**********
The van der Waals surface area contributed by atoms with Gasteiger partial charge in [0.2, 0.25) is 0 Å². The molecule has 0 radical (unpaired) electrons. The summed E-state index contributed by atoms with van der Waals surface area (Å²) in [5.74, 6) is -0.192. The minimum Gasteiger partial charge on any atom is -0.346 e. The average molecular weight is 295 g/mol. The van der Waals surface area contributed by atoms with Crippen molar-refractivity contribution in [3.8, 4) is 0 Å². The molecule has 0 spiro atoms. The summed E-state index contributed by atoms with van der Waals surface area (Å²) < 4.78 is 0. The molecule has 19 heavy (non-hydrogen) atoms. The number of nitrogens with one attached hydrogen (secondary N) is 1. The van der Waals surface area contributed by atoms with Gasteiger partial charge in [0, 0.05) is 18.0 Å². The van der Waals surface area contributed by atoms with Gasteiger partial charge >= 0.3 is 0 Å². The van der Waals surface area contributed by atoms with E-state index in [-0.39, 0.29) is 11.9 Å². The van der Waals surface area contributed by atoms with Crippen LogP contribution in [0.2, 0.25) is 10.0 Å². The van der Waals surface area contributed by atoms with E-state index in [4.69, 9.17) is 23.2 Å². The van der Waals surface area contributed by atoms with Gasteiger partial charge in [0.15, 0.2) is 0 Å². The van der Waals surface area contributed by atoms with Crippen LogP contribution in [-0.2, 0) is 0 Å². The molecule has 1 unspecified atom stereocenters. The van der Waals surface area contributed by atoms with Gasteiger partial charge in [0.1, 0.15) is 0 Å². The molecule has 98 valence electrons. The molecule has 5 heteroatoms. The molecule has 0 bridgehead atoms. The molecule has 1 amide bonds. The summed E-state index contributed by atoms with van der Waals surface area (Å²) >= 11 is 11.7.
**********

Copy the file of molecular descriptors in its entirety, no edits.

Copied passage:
The van der Waals surface area contributed by atoms with Gasteiger partial charge in [0.2, 0.25) is 0 Å². The molecule has 0 radical (unpaired) electrons. The summed E-state index contributed by atoms with van der Waals surface area (Å²) in [5.74, 6) is -0.192. The minimum Gasteiger partial charge on any atom is -0.346 e. The average molecular weight is 295 g/mol. The van der Waals surface area contributed by atoms with Crippen molar-refractivity contribution in [3.8, 4) is 0 Å². The molecule has 0 spiro atoms. The summed E-state index contributed by atoms with van der Waals surface area (Å²) < 4.78 is 0. The molecule has 19 heavy (non-hydrogen) atoms. The number of nitrogens with one attached hydrogen (secondary N) is 1. The van der Waals surface area contributed by atoms with Gasteiger partial charge in [0, 0.05) is 18.0 Å². The van der Waals surface area contributed by atoms with Gasteiger partial charge >= 0.3 is 0 Å². The van der Waals surface area contributed by atoms with E-state index in [-0.39, 0.29) is 11.9 Å². The van der Waals surface area contributed by atoms with Crippen LogP contribution in [0.2, 0.25) is 10.0 Å². The van der Waals surface area contributed by atoms with E-state index in [4.69, 9.17) is 23.2 Å². The van der Waals surface area contributed by atoms with Gasteiger partial charge in [0.15, 0.2) is 0 Å². The van der Waals surface area contributed by atoms with Crippen LogP contribution in [-0.2, 0) is 0 Å². The molecule has 1 unspecified atom stereocenters. The van der Waals surface area contributed by atoms with Gasteiger partial charge in [0.1, 0.15) is 0 Å². The molecule has 98 valence electrons. The molecule has 5 heteroatoms. The molecule has 0 bridgehead atoms. The molecule has 1 amide bonds. The summed E-state index contributed by atoms with van der Waals surface area (Å²) >= 11 is 11.7.